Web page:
Well done to all the girls! It's nice to see some teenagers with some spirit and commitment! Alas, I fear they're few and far between these days. I look at some of the teenage students in our classes and wonder why they're even there sometimes.

Well done to you too - clearly you made good on your grading partner role. Won't be long till it's your turn!!

xMx

SueC said...

Hi Marie, We have a few teenagers like that too but these girls really rose to the occassion - I'm proud of them. It will probably be my turn next May/June time - at least I'll know what to expect!

Felicia said...

Whoo-Hoo! Applause, applause :-)

Charles James said...

Hi, SueC: Congratulations to your dojo mates on their recent promotion.

A saying for Sho-dan: "You have earned your wings, welcome to the sky!"

Welcome to all your dojo mates to that huge, blue, sky we call the "Way!"

Charles James said...

Hi, SueC: questions:

"In our system no one is allowed to observe the dan gradings unless they are directly involved." - shame, perfect opportunity to learn for all grades regardless.

"'Do it stronger', ' look like you mean it'," - what I would like to know is this, have the Sensei every fully explained what they mean when they say these two phrases?

Etali said...

Have they explained why those not testing can't watch? Is it to keep the black belt grading contents a surprise? To ensure that people don't distract those taking the test?

At my dojo, people are allowed to watch, but there are a few issues with parents talking too loud, etc. sometimes.

Congratulations to all those who passed!

SueC said...

Felicia, thanks - the girls did great - I have the bruises to show for it!

Charles, thank you and yes I think the girls knew what was being required of them - doing techniques strongly and showing intent are things we discuss in the dojo. They were given every opportunity to show what they could do. I think it was a tough but fair test.

Charles and Etali, I realise that the 'secrecy' of our black belt testing comes as a bit of a surprise to some but I think the main reason is to remove all sources of distraction for the testing candidates. For all our kyu gradings parents can stay and watch, just not for the dan gradings. However there are no surprises during the grading - only the syllabus is tested on and nothing else and all the students will have been working on this for months. The only exception is that one combination is set on the day but the candidates have time to practice this at the back of the hall first. My overall impression of the grading is that it is very similiar in the way it is conducted to the higher kyu gradings except there are 15 sections instead of 10. The best way to get a sneak preview of the dan grading is to do what I did and offer yourself as a partner for someone that is grading - helping others helps you to help yourself!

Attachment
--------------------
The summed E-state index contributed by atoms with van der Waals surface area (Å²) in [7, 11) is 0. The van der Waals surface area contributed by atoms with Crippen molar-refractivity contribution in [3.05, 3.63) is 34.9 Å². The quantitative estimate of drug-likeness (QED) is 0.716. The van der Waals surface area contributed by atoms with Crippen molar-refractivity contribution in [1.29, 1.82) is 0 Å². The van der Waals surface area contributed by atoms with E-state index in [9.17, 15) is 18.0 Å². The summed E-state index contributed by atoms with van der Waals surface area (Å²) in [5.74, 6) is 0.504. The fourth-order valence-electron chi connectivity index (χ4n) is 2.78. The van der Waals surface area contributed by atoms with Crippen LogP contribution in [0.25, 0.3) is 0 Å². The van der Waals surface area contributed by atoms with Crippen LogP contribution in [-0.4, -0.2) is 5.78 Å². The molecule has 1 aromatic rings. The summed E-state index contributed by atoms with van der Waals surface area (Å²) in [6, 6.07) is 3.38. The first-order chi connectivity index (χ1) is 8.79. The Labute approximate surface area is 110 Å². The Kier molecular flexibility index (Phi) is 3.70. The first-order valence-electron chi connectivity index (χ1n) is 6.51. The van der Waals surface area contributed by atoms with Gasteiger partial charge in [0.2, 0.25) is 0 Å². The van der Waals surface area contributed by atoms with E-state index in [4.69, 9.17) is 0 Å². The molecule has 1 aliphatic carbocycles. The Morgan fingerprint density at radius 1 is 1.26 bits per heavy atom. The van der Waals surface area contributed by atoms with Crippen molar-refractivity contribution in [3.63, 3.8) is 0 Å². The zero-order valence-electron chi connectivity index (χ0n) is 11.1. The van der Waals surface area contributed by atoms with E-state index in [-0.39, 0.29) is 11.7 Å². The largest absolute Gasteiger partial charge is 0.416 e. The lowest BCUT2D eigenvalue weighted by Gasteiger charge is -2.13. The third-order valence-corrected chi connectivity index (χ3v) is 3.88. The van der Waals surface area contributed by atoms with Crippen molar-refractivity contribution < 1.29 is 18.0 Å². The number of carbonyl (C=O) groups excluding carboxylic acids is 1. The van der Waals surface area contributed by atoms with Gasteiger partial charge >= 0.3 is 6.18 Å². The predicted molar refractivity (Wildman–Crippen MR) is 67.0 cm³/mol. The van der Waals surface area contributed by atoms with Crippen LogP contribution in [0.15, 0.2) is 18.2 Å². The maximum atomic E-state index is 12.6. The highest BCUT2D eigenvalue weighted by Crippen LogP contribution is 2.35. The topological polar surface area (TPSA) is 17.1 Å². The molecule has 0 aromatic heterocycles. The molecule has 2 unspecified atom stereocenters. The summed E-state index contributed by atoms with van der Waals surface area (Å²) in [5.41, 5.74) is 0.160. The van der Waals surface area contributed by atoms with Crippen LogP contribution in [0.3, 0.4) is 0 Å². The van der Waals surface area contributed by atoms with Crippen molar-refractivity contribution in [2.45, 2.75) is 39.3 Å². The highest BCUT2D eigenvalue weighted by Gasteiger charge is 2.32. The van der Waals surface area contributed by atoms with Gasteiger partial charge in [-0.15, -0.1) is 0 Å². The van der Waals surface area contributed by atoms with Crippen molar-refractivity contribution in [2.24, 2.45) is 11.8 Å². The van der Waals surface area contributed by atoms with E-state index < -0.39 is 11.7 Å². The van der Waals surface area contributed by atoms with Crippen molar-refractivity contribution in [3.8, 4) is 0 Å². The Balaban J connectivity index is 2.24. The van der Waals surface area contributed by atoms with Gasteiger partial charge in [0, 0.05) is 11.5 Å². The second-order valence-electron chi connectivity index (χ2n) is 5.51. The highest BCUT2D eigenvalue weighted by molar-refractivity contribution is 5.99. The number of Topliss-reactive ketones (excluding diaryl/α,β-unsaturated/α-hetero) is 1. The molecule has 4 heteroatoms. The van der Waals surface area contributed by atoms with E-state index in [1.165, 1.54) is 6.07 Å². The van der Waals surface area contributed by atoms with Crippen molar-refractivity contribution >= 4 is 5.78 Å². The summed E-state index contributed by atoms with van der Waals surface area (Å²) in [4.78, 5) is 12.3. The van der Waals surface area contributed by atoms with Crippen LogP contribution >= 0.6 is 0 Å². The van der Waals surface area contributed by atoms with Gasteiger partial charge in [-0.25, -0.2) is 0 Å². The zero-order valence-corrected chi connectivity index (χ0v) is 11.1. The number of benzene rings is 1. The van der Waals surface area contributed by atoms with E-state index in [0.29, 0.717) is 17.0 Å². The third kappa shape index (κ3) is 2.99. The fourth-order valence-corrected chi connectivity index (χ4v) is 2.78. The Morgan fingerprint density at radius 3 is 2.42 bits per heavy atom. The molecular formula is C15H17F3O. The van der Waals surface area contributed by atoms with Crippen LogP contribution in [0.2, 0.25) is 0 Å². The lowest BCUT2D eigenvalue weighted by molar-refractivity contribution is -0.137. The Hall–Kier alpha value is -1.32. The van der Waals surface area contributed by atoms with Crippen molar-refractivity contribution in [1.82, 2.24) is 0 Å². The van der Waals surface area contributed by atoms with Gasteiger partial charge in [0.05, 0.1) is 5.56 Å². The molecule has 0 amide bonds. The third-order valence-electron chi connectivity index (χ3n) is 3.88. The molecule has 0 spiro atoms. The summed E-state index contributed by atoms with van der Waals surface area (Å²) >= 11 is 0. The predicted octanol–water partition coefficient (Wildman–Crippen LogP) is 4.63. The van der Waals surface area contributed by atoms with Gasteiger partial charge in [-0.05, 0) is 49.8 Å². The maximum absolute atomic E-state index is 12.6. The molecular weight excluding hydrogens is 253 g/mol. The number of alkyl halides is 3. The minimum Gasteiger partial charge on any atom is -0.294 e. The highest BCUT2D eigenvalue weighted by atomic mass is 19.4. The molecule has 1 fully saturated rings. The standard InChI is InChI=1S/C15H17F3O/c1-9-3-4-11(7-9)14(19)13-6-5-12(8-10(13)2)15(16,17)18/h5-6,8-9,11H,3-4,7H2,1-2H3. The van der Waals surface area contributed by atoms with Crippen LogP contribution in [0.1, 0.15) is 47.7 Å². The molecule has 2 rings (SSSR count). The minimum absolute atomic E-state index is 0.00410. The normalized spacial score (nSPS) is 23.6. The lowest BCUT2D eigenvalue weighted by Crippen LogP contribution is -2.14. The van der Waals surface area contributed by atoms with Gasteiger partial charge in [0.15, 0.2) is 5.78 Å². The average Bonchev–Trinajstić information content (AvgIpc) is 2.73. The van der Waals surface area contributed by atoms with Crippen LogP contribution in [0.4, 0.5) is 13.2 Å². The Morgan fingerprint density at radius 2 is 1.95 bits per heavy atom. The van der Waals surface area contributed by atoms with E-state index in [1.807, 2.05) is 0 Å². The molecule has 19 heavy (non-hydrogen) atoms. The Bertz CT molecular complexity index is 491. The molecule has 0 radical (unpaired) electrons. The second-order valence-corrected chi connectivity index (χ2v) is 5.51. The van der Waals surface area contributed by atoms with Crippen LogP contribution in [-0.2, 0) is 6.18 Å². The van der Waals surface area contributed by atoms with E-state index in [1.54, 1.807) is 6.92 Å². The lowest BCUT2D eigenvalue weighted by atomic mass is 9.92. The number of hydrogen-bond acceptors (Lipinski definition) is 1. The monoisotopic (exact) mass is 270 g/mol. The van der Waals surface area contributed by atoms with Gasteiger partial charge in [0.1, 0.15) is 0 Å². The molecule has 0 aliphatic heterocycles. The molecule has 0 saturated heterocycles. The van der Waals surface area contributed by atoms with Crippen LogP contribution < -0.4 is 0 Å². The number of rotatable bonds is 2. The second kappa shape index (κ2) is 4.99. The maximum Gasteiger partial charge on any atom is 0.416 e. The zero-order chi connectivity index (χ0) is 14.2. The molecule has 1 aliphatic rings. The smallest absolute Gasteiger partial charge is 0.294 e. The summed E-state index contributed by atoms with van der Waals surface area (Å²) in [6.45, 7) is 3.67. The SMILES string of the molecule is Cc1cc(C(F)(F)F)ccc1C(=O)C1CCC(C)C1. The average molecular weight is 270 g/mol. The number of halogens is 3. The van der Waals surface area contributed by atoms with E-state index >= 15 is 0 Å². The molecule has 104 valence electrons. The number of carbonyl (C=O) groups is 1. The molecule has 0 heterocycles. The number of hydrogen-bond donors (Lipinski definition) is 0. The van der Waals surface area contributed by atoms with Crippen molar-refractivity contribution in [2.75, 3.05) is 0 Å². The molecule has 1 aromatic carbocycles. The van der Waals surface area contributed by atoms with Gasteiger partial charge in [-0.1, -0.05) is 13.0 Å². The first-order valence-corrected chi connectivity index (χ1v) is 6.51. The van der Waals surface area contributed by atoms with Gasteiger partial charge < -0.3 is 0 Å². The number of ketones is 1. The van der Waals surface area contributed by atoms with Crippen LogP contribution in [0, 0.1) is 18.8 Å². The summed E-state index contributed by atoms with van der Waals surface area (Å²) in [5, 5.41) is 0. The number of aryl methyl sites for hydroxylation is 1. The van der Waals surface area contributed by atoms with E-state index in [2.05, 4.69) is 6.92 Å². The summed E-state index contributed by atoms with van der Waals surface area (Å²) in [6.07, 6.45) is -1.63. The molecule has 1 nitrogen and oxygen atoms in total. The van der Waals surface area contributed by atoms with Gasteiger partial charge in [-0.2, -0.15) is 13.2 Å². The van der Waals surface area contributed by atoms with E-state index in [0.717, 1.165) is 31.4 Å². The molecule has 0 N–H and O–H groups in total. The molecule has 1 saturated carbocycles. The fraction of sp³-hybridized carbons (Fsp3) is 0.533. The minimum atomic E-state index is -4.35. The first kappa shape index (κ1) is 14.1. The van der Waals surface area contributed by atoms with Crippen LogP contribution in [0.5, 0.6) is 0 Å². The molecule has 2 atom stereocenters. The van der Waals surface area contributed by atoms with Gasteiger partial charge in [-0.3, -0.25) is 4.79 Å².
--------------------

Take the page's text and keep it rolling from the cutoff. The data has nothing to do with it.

Charles James said...

Ahhhhh, enlightenment, makes sense SueC Thanks!

Journeyman said...

Hi Sue.

A big congratulations to the girls!

Our dan gradings are also not open to view and over the history of the dojo, many different things have taken place. The curriculum and syllabus are always trained, but tests have involved a variety of different aspects. The grapevine only talks about so much, but some first dan gradings have even been unexpectedly re-scheduled at the last minute to start at 2 am in the morning. Some have lasted over 8 hours. The founder of our style likes to test us at our best and at our worst.

Some will disagree with this approach, but no black belts in our style has complained.

As an aside, thanks for the comments on my principles vs. specific techniques post. I enjoyed your blog post on the flinch response. Lots of interesting thoughts and information.

Cheers.

SueC said...

Journeyman, 2am! That would definitely see me at my worst.LOL. But there is something to be said for expecting the unexpected. When my husband did his black belt in jujitsu he was given 2 ukes he'd never seen before (both senior dan grades) and expected to just get on with it - he found that quite tough but he survived and passed.

SenseiMattKlein said...

What a great thing you did Sue, to help Charlotte and the other girls through their tests. The calm, stabilizing influence of an older lady during this nerve wracking time can be a real life safer.

I 'll never forget my cornerman talking me through the tough rounds, and I can still hear the crowd cheering me on. Such great support in your dojo. Well done girls.

SueC said...

Hi Matt, I think the girls appreciated having someone there to give a bit of support and encouragement, it was quite an event for them. In fact we haven't seen any of them back in the dojo yet so they must still be recovering! I think the very bad weather we've had recently might explain their absence as well.

As for 'older lady', mmmmmm......

SenseiMattKlein said...

Of course you are a young pup in comparison to me, Sue. Older than the girls is what I meant. Am I in the doghouse or what? Better not dig myself in deeper.....

SueC said...

Okay Matt, you're forgiven, as it's Christmas and all that.....:-)